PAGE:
Get ready for leg 2....unless you think interest will stay at ZERO while the US spends itself to oblivion!  We are one step away from being Spain! Benny is printing like there is no tomorrow and if keeps doing it there won't be!

Leftcoastrocky
Leftcoastrocky

Housing market has finally bottomed out.  Prices are flat or climbing in most locations.  (The Greenspan-Bush-etc. housing bubble is finally over.)

Leftcoastrocky
Leftcoastrocky

The housing market has been holding the economy back.  The economy is slowing climbing back now.

T Marq
T Marq

The housing bubble effect isn't over yet, far from it. Those homes that appear to be driving up the housing strength are in for a shock in the very near future.

This is not the time to buy, home prices will continue to drop and more losses are expected, for several more years top come. Rent and save, that's the right approach.

Don't get duped with todays news to wave happy flags, it will only last a moment, and then reality shock will set in again.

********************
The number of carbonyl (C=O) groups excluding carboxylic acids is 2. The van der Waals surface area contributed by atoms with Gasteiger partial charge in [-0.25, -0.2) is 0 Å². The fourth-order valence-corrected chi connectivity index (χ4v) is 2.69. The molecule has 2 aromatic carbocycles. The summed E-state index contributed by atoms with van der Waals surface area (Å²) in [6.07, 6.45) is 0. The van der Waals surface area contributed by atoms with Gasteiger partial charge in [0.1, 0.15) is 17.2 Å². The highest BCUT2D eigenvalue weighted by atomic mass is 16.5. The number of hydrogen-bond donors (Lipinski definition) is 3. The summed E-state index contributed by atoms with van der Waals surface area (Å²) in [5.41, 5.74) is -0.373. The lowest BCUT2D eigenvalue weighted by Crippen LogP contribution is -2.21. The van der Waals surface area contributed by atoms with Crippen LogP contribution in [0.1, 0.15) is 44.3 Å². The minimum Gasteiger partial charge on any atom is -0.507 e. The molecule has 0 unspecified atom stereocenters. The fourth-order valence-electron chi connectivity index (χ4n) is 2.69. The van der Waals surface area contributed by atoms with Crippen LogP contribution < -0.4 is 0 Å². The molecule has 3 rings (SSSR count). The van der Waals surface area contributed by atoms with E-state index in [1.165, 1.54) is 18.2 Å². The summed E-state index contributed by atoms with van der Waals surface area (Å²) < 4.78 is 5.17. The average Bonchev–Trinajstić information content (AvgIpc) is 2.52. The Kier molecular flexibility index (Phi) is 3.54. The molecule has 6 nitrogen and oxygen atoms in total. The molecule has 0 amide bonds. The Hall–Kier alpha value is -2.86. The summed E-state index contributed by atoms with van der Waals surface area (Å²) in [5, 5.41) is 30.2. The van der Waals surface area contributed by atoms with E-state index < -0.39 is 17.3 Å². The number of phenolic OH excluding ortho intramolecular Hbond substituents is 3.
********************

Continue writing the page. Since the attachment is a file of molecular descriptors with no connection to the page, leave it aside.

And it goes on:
Sundara0000
Sundara0000

It is a big ponzi scheme. The Fed (the banks) are buying back mortgage(from them selves) with money (virtual) so that they can loan out more (virtual) money to people to buy houses. When you pay your mortgage you are giving them back money they never had in the first place.

11340bh
11340bh

You are missing the point. With home loans in the bottom as a retired person here

is what is happening.  Most older people had SS plus 4 1/2 % interest on their 100,900

for an additional $4,500 per year which would have paid their property taxes, insurance,

etc. plus paid taxes on that money.  Now at .5 % they have lost $4,000 of income. and

they may have also lost their job through no fault of their own.  With FHA loaning

money at the low rate for thiry years is a farce for us as we will be payig them out

again.  Would you want to lend money for 30 years at that rate? No and neither would

I. Obama just doesn't understand business, etc. Enough said.

Venture Guy
Venture Guy

Bonus is SS goes bankrupt 20 years earlier as Social Security has to invest in government bonds to get a return....guess what those bonds pay now? Good luck fending for yourself...as Obama will be speaking for millions while you live ina BOX!

RichBachelor
RichBachelor

Wow… My best friend Abigale has just announced her wedding with a handsome millionaire shortly after they met on ~ ~ ===?=== RichBachelor ===?===~ ~ 6 months ago. This is a dating site where you can meet rich successful men and classy gorgeous women  . bing or google.

PowerOfChoice
PowerOfChoice

Obama feels he is above following rules and his government agencies are the same harming hard working “Middle Class” American citizens such as: